July 12, 2018, Trial News
False representation voids forced arbitration agreement, Nebraska high court holds
The Nebraska Supreme Court has held that a forced arbitration agreement is invalid when a party’s signature is obtained through fraudulent misrepresentation. Attorneys who handle nursing home cases expect the decision will have a significant impact, especially following the U.S. Supreme Court’s decision in Epic Systems Corp. v. Lewis.
The Nebraska Supreme Court has held that a forced arbitration agreement is invalid when a party’s signature is obtained through a fraudulent misrepresentation. (Cullinane v. Beverly Enterprises-Nebraska, Inc., 2018 WL 2994349 (Neb. June 15, 2018).) Attorneys who handle nursing home cases expect the decision will have a significant impact, especially following the U.S. Supreme Court’s decision in Epic Systems Corp. v. Lewis.
In September 2010, Eugene Cullinane and his wife, Helen Cullinane, were admitted to Golden Living Center-Valhaven (GLCV) in Valley, Neb. The admission documents included a forced arbitration agreement, which Eugene signed on Helen’s behalf. After she died at the facility in 2015, their son, Thomas, filed a wrongful death action against GLCV on behalf of her estate.
GLCV filed a motion to dismiss or compel arbitration under the Federal Arbitration Act (FAA). While neither party disputed that Eugene had signed the agreement and had the authority to bind Helen and her estate, Thomas argued that the agreement was invalid because Eugene’s signature had been obtained through fraud.
Thomas was present when Eugene signed the agreement and the other admission documents. He and Eugene submitted affidavits stating that a facility staff member had presented Eugene with a stack of documents and informed him that these were standard forms that had to be signed before Eugene and Helen could be admitted. Eugene and Thomas specified that, despite the fact that the top of the arbitration agreement stated in large, bold font that signing it was optional and not a condition of admission, at no time did the staff member share this information or inform them that Eugene was waiving any legal rights. In fact, the Cullinanes said, the staff member kept the documents together in one stack and merely flipped up the bottom half of each page that Eugene needed to sign. The lower court denied the defendant’s motion, and GLCV appealed.
The Nebraska Supreme Court found that the agreement fell under the scope of the FAA. The court also ruled that it—and not an arbitrator—had the authority to determine whether arbitration applied because, among other reasons, the claim at issue involved the formation of the agreement itself.
While parties generally cannot avoid the terms of a contract they signed but did not read, that is not true when a party is fraudulently induced into signing, the court observed. Under Nebraska law, fraudulent misrepresentation occurs when a false representation is made, the speaker knows it to be false or speaks recklessly without knowing the truth, the speaker intends the plaintiff to rely on the representation, the plaintiff does rely on it, and the plaintiff suffers injuries as a result.
Referencing Eugene’s and Thomas’s affidavits, the court affirmed, concluding that the evidence supported the lower court’s ruling that a fraudulent misrepresentation had occurred. A GLCV agent had falsely stated that Eugene was required to sign the agreement for Helen to be admitted, the staff member spoke recklessly or knew that the statement was false, the agent intended Eugene to rely on this representation, Eugene relied on it, and Helen’s estate was injured as a result because the agreement precluded a wrongful death lawsuit.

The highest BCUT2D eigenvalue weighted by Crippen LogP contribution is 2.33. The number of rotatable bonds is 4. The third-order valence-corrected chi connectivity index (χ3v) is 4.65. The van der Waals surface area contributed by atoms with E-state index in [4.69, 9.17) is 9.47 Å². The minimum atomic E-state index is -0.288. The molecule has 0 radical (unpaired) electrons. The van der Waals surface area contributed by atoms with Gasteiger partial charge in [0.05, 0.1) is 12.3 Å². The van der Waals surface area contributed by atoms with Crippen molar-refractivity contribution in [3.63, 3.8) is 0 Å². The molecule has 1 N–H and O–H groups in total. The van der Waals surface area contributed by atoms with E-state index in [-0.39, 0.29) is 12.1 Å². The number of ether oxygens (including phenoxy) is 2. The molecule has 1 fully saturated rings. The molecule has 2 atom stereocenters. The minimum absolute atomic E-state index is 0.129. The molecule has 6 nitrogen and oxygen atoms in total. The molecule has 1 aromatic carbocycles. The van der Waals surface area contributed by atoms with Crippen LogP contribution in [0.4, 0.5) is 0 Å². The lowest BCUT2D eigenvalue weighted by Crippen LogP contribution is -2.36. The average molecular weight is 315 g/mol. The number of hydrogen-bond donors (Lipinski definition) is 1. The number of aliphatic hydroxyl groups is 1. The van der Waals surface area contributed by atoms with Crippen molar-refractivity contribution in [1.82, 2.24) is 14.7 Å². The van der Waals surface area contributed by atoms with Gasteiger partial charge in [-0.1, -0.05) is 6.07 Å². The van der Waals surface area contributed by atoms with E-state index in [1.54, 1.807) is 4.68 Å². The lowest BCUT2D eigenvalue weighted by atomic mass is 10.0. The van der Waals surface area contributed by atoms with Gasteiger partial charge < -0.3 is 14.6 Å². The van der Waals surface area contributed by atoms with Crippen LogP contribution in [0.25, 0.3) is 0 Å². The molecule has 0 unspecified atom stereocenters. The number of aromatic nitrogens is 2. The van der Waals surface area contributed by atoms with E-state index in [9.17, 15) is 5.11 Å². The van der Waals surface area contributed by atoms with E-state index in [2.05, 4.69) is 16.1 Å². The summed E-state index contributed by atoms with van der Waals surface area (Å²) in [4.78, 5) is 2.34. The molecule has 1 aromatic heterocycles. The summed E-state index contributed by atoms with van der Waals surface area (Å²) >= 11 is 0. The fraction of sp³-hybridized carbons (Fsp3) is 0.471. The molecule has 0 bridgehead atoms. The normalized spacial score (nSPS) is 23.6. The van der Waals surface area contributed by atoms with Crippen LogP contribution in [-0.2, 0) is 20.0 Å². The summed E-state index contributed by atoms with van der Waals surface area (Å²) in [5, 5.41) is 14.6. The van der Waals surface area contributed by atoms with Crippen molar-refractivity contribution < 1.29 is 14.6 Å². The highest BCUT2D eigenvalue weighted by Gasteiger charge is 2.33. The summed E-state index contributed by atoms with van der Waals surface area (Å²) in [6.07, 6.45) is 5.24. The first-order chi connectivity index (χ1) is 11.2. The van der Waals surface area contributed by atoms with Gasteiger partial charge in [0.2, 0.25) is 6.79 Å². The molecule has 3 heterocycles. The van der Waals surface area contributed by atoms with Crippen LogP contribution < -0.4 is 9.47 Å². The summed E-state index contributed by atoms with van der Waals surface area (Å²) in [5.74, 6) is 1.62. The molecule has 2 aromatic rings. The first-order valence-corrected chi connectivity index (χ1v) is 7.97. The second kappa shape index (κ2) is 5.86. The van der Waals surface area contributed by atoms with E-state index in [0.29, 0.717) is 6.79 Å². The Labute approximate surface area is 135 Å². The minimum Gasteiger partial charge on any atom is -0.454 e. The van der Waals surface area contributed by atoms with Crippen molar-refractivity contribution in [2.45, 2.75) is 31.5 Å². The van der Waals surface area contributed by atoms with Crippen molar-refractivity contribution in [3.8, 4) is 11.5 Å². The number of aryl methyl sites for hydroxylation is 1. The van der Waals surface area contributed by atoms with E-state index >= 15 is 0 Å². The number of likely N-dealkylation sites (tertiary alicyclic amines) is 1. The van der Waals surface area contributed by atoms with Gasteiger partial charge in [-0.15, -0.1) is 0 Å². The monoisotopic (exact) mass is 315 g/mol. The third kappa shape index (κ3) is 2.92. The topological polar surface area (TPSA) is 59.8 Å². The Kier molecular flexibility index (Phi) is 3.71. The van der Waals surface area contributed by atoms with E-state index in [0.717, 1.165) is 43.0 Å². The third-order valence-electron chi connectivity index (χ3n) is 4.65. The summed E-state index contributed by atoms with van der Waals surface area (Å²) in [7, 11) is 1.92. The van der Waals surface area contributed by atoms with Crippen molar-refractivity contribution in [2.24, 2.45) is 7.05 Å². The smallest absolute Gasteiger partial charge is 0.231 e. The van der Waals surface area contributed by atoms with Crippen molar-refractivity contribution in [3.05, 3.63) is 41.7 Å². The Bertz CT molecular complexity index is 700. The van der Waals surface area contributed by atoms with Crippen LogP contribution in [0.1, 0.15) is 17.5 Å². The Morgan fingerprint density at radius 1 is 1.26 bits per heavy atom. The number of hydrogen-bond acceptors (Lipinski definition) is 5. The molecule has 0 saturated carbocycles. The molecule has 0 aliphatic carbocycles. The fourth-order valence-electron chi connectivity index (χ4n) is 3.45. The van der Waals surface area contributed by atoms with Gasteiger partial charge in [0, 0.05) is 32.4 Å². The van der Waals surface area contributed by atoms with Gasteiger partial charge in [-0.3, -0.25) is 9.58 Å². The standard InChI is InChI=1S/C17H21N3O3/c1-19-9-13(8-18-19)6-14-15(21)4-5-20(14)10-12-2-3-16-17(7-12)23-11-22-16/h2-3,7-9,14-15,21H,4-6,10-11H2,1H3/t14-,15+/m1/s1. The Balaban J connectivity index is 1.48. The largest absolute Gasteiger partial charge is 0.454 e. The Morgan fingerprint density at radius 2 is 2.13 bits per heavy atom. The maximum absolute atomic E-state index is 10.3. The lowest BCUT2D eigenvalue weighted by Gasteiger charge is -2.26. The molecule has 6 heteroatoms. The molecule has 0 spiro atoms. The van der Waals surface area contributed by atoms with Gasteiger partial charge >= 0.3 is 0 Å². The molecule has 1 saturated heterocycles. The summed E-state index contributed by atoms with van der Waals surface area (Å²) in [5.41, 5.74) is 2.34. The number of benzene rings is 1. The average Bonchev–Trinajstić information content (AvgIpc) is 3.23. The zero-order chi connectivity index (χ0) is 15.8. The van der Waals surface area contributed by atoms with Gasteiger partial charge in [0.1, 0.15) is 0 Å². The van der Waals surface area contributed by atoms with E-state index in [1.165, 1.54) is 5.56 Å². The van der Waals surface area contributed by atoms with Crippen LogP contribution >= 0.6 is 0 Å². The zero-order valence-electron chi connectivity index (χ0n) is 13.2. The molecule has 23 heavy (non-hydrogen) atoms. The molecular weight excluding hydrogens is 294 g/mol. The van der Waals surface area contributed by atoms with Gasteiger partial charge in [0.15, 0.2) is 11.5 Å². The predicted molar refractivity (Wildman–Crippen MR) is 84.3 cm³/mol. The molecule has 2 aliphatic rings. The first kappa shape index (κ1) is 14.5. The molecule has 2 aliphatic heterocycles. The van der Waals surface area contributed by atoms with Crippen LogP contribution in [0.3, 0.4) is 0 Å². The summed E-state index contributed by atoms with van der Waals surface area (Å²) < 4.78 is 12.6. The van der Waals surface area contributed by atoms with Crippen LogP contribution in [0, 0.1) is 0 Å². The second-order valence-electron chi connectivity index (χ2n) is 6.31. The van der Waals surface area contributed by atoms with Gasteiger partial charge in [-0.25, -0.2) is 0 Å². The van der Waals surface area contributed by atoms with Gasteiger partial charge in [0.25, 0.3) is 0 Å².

“This decision will have a significant impact on nursing home residents,” said Omaha attorney Shayla Reed, who represents the plaintiff. “My hope is that this Nebraska Supreme Court decision will deter nursing home staff from engaging in the widespread practice of burying an optional arbitration agreement in a stack of paperwork and falsely describing the documents as ‘standard admission forms.’ The court’s analysis can also be applied to other settings in which consumers are directed to sign documents that ‘must be signed’ but that actually contain optional arbitration agreements. This decision is a good reminder that when faced with motions to compel arbitration, attorneys should first focus on common law defenses to contract formation before embarking on the uphill battle over preemption and the FAA.”
Public Justice Executive Director Paul Bland of Washington, D.C., who handles disputes over forced arbitration, noted that this decision “honors and gives meaning to the well-established rule that arbitration should only be ordered when the parties agreed to it. In this case, the court found strong evidence showing that the plaintiffs had not chosen arbitration, and its decision not to force arbitration is right in line with the law.”
Bland noted that Cullinane comes as courts, legislatures, and executives across the country grapple with how to respond to this issue and the U.S. Supreme Court’s Epic Systems Corp. v. Lewis decision, which Trial News previously reported. As one example, Bland cited a recent Executive Order from Washington Governor Jay Inslee that directs state agencies to seek contracts with employers who do not require employees to sign forced arbitration agreements or class action waivers. “The Order makes clear that, when considering with whom it will do business, the state is not interested in working with corporations that force their workers to arbitrate cases involving discrimination, sexual harassment, or violation of wage-and-hour laws. Hopefully the state’s strong leadership will send a message that Washington corporations shouldn’t try to strip their workers of important rights.”